Use reactions – they are the best and an easy way to share a thought or feeling without interrupting fully.  You can raise your hand by clicking the Raise hand icon on the top or choose “react” and choose which reaction you want to give.

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Tip 7: Open the chat to share information.

Open the chat!  This is a great way to put further information for people to review while the meeting is happening, I love using this feature to share links if I’m trying to help someone find something. You can have the chat opened on another screen if you want by pulling your teams “chat” window open on another screen giving you a bigger reading area.

Tip 8: Turn video on and off by clicking the camera icon.

Turn your video on and off simply by clicking the camera icon once. You'll notice when you turn your camera off, it adds a line through the icon to indicate it's off.

Tip 9: Turn microphone on and off by clicking the mic button.

Turn your microphone on and off by clicking the mic button once.  (Remember you may have been auto muted upon joining the meeting so clicking it the first time will unmute you).

Tip 10: Check toolbar to see if you are muted.

Yes, it is super annoying that you see everyone else with their neat little “muted” icon by their video in the meeting, but when you’re muted there isn't one that shows up on your video. I wish Microsoft would change this but the best check is looking at your tool bar and seeing if the microphone icon has the slash through it or not.  

Tip 11: Use screen sharing options to your advantage.

Sharing your screen – lot’s of options here especially if you use more than one screen.  I like to use just the "share window" option so the participants only see that one window, but if you need to show multiple applications, sharing your full screen is the better way to go.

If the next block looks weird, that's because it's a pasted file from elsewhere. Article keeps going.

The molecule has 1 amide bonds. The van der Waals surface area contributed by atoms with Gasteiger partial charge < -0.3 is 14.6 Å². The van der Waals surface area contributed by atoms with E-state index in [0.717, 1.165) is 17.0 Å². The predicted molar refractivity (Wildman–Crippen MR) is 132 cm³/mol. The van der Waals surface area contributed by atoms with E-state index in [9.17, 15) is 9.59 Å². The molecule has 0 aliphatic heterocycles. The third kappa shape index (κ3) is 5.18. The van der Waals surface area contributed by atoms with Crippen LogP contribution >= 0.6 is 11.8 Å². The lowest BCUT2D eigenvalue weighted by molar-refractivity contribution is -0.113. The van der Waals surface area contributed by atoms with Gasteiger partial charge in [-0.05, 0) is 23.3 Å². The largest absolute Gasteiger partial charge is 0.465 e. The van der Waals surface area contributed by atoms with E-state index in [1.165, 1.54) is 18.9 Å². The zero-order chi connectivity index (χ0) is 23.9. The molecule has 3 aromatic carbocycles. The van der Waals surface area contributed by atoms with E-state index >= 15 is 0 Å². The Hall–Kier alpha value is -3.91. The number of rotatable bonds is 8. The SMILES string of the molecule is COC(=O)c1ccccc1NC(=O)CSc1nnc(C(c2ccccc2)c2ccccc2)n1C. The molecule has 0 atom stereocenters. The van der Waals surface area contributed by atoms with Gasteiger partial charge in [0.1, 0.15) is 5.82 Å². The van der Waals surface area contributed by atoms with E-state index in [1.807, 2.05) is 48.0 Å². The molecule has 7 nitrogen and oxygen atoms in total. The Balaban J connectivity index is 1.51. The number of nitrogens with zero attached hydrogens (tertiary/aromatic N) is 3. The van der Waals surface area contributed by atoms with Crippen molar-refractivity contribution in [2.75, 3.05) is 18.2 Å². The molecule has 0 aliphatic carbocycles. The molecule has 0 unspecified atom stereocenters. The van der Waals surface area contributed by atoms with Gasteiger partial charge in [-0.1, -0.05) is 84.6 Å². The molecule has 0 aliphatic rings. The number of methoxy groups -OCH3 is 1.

You'll notice that a red outline will display around the content you're sharing. If it's your screen, it will be around the whole screen, otherwise just the window you selectec.

Once you're sharing, I like to click my Teams icon in my lower toolbar and open the window that has everyone’s video in it and drag that over to my second screen, otherwise the video overlay only shows people on video who are talking, which is annoying when you're trying to gauge if people are reacting when you are talking.

Tip 12: Turning off video does not stop screen sharing.

Turning off your video does not stop sharing your screen.  If you see that red box around your screen/window, then you are sharing!

Tip 13: Use share “window” option to imitate ability to pause screen like Zoom.

MS Teams does not have the Zoom feature of “pausing” your screen, so the only way to really avoid this is to just share a window. That way you can pull up other applications without showing all the moving around you are doing. Otherwise you can stop sharing and start sharing again, but I always find that a bit jarring since it changes the video/screen view back and forth for the participants.

In Conclusion

Prepare, test, and stay calm.  

You can always leave the meeting and rejoin and that will allow you to start back at square one on your preview page.  

Join a few minutes early and troubleshoot if needed.

If it’s an important meeting, try to join a few min early and troubleshoot if needed.  Play some audio to ensure you can hear sound from your computer before joining.  One of my favorite things a coworker does when he’s muted and trying to get himself off mute is to just raise his finger in the air.  This signals to everyone that he is working on it and also gives us confidence that he’s heard us asking him to unmute.  

Everyone fumbles with Teams meetings, so don't worry about it.

The more you use them the more confident you are with troubleshooting when things go wrong.

Overall, I hope this helps you stay calm and collected and not feel like “I’m the problem, it’s me” when meeting issues arise 😊